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Royal LePage Boomer Property Trends Survey

Media across the country have received our Royal LePage Boomer Property Trends Survey. The release includes results from a poll conducted by Leger surveying Canadian baby boomers (currently aged 54 to 72) on real estate trends, which we believe will have a significant impact on the real estate market within the next five years.

Key highlights from the release include:

  • 17 per cent of Canadian baby boomers are planning to purchase a new home in the next five years.
  • 56 per cent of boomers consider their local housing market unaffordable for retirement.
  • 9 per cent of boomer parents do not expect their kids to move out until after the age of 35; this number is almost three times higher in British Columbia.
  • Many boomers are willing to help their children with real estate purchases. If asked for assistance by their child, 41 per cent would give less than 25 per cent of the home’s total value, while 5 per cent would give 25 per cent of the home purchase price or higher.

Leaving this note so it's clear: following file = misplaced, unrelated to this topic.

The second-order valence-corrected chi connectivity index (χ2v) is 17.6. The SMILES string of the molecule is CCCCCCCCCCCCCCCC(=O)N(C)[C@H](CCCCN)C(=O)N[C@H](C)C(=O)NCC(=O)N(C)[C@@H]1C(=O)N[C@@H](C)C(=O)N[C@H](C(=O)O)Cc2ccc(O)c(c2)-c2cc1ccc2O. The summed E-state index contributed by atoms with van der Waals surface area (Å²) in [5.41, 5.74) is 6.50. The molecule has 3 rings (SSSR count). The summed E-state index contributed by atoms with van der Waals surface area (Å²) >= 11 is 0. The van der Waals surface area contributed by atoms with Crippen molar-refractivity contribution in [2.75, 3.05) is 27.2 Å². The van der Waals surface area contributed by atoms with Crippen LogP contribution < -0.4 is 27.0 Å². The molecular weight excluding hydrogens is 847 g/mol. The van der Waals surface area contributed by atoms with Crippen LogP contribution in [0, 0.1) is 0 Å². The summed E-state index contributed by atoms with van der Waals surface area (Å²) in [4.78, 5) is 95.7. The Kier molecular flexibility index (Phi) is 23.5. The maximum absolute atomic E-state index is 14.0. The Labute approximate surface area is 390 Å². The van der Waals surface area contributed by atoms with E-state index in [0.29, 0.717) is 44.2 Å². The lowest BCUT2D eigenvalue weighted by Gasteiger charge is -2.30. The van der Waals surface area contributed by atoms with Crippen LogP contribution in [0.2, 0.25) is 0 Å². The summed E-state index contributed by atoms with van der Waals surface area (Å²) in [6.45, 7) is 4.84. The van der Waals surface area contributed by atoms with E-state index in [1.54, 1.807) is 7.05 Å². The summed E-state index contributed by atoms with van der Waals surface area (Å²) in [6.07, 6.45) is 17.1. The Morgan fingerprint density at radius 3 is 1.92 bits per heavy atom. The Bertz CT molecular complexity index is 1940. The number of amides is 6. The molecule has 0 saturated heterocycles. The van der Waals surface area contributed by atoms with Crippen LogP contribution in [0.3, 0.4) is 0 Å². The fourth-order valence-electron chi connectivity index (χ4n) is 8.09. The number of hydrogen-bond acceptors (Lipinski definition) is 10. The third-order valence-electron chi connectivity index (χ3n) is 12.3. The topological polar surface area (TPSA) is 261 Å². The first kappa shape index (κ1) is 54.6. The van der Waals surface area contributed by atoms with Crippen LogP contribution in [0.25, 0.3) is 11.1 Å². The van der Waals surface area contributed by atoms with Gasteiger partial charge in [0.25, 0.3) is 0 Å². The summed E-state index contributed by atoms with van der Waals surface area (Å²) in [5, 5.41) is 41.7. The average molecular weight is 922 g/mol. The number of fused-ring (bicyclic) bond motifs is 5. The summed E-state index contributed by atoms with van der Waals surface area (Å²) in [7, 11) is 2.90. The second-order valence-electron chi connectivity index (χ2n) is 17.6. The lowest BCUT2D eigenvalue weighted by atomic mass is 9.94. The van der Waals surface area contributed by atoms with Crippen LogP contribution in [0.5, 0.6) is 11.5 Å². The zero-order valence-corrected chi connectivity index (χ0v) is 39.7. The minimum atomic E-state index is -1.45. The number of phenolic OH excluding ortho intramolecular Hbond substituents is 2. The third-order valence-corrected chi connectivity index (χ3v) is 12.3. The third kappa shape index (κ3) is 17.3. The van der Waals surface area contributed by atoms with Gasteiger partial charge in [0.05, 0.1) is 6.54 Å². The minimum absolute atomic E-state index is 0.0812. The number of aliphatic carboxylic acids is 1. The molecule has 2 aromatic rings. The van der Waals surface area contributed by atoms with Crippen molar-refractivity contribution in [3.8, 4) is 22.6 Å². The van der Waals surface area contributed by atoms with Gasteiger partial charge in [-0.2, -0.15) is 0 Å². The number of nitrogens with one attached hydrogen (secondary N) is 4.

• Canadian baby boomers who plan to purchase a home in the next five years are most likely to buy a detached home (45 per cent), a condominium (32 per cent), a semi-detached or town home (10 per cent) and a recreational property (5 per cent).

Click here to read the Survey.

Nanaimo Stories: What Happened To The United States Consulate?

At the turn of the century, Nanaimo was home to a diplomatic office and residence, which was located at 225 Vancouver Avenue. This prestigious housing was built in 1898, and served as the U.S Consulate and residence for the consul, who looked after U.S interests pertaining to coal, timber and sandstone exports at the time. Continue reading

Nanaimo Stories: Where Did The Town of Wellington Go?

The Wellington area of Nanaimo stretches from Northfield Road to Long Lake and Brannen Lake. However, what is now a part of our harbour city was once the second largest settlement on Vancouver Island, just behind Victoria. At the turn of the last century, Wellington was a bustling coal mining town with a population of over 5,000 people. The settlement boasted hotels, saloons, a school, and even an opera house. Continue reading